The Reception of White Teeth

Although other writers in Cambridge Authors have been heralded, hyped, and given prizes, none of them has undergone this in a media culture that is so familiar to us. Zadie Smith has been the focus of attention from publicity machines, journalists, fellow writers, and prize committees. This is part of the context in which we read White Teeth, and here Frances Winfield presents some aspects of this phenomenon. The point here is to outline the parts of the process by which the profile of the novel was raised, and also to prompt reflection - there are some questions at the end - about how, as readers, we should (or shouldn't) take account of such things.

Initial Reception

In 1997 rumours started flying about a novelist called Zadie Smith. The majority of first-time authors struggle for fame and financial reward, yet she was paid an advance of a quarter of a million pounds for the opening pages of her first novel, White Teeth. The large amount of money involved and the promise of a brilliant new writer naturally fascinated many journalists and critics. Their interest in Smith began at this point and has scarcely diminished since. The journalists' initial reception of Smith and her work was mostly very positive, focusing upon her evident literary ability, creativity, and humour, whilst also commenting upon her youth and mixed-race background. White Teeth was considered an example of the voice of modern, multicultural Britain, and its literary merit was quickly recognized by the public, as demonstrated by its widespread popularity as a bestseller and a book group staple.

Critical Reception

With the advantages of talent and immediate acclaim on Smith's side, all that seemed to be wanting was the approbation of a fellow renowned author, and this was supplied by Salman Rushdie's famous praise which smoothed White Teeth's path to widespread critical recognition. He was quoted on the book's back cover as saying that the novel was 'astonishingly assured', and that he was 'delighted' by it. Receiving such approval from a Booker prize winner helped to ensure serious critical discussion of this new author's work. Critics have noted that one of White Teeth's most impressive qualities is that its prose flows with the confidence and maturity of an older and more experienced writer than Smith, who was only 21 and had just graduated from Cambridge when she was given the advance for the manuscript. In this respect she outstripped Rushdie, and many other established writers, whose works were not written and published until they were considerably older.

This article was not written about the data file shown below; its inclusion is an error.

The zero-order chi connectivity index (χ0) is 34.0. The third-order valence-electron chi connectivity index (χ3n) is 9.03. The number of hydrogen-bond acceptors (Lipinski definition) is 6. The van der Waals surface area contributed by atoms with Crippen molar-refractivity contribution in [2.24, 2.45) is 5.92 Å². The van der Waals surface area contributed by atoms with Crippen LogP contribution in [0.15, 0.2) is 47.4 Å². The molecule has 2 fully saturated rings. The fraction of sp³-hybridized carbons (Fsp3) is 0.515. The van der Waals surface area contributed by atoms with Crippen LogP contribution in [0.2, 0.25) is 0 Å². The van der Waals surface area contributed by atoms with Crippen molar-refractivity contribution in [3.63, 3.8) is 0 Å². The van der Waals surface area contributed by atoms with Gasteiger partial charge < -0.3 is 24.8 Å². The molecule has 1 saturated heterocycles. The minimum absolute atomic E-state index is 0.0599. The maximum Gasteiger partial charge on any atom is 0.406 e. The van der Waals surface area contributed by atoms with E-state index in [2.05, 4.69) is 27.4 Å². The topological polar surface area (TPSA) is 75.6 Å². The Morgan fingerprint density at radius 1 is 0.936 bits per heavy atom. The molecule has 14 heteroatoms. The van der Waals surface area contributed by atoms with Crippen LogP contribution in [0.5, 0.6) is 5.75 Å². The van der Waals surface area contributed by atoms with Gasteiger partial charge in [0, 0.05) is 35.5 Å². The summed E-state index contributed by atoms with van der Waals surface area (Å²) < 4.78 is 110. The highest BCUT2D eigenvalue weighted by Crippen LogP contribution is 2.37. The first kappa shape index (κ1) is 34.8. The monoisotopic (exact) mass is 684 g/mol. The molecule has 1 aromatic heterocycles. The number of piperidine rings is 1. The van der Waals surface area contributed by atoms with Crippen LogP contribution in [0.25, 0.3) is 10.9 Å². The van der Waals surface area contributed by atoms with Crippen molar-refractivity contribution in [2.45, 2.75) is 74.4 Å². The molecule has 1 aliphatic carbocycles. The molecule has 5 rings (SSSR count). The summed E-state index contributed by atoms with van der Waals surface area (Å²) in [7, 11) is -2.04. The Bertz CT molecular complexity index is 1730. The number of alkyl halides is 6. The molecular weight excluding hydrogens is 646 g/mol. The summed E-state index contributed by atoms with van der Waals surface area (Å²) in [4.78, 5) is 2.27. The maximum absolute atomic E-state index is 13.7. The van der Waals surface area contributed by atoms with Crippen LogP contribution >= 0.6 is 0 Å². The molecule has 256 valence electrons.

Popular and Journalistic Reception

Thanks to Zadie Smith's talent and youth, at the time of White Teeth's publication newspaper editors often wrote about her as one of the bright young things of contemporary writing. The timing of the publication of White Teeth in January 2000 coincided with this viewpoint, allowing journalists like Stephanie Merritt of The Observer to comment that Smith was 'the first publishing sensation of the millennium'. Much of the media interest surrounding White Teeth, heralding a new voice of British creative writing, echoed and also, to some extent, influenced the popular reception of the book. Nonetheless, White Teeth's continued and long-term critical acclaim and popularity is rooted in Zadie Smith's literary skill; critics and readers have applauded the book's wit, humanity, and realism.